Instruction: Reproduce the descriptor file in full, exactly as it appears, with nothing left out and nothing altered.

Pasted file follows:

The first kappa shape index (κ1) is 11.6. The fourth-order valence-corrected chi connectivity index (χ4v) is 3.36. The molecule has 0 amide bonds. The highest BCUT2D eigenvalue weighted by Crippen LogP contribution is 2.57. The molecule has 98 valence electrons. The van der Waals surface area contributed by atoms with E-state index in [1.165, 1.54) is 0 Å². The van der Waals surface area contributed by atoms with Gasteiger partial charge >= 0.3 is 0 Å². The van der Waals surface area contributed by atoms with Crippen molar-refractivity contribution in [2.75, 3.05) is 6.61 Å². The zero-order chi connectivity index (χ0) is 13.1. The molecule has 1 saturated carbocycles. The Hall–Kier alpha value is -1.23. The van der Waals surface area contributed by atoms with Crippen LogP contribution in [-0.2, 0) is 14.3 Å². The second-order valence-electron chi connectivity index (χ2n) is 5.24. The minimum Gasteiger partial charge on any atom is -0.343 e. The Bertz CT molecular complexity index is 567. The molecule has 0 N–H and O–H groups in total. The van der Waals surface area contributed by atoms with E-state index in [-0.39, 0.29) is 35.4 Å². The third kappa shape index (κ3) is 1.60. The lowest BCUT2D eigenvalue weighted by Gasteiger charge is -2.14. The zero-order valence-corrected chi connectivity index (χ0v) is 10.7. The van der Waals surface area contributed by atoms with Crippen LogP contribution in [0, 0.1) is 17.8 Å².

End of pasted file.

The first kappa shape index (κ1) is 11.6. The fourth-order valence-corrected chi connectivity index (χ4v) is 3.36. The molecule has 0 amide bonds. The highest BCUT2D eigenvalue weighted by Crippen LogP contribution is 2.57. The molecule has 98 valence electrons. The van der Waals surface area contributed by atoms with E-state index in [1.165, 1.54) is 0 Å². The van der Waals surface area contributed by atoms with Gasteiger partial charge >= 0.3 is 0 Å². The van der Waals surface area contributed by atoms with Crippen molar-refractivity contribution in [2.75, 3.05) is 6.61 Å². The zero-order chi connectivity index (χ0) is 13.1. The molecule has 1 saturated carbocycles. The Hall–Kier alpha value is -1.23. The van der Waals surface area contributed by atoms with Crippen LogP contribution in [-0.2, 0) is 14.3 Å². The second-order valence-electron chi connectivity index (χ2n) is 5.24. The minimum Gasteiger partial charge on any atom is -0.343 e. The Bertz CT molecular complexity index is 567. The molecule has 0 N–H and O–H groups in total. The van der Waals surface area contributed by atoms with E-state index in [-0.39, 0.29) is 35.4 Å². The third kappa shape index (κ3) is 1.60. The lowest BCUT2D eigenvalue weighted by Gasteiger charge is -2.14. The zero-order valence-corrected chi connectivity index (χ0v) is 10.7. The van der Waals surface area contributed by atoms with Crippen LogP contribution in [0, 0.1) is 17.8 Å².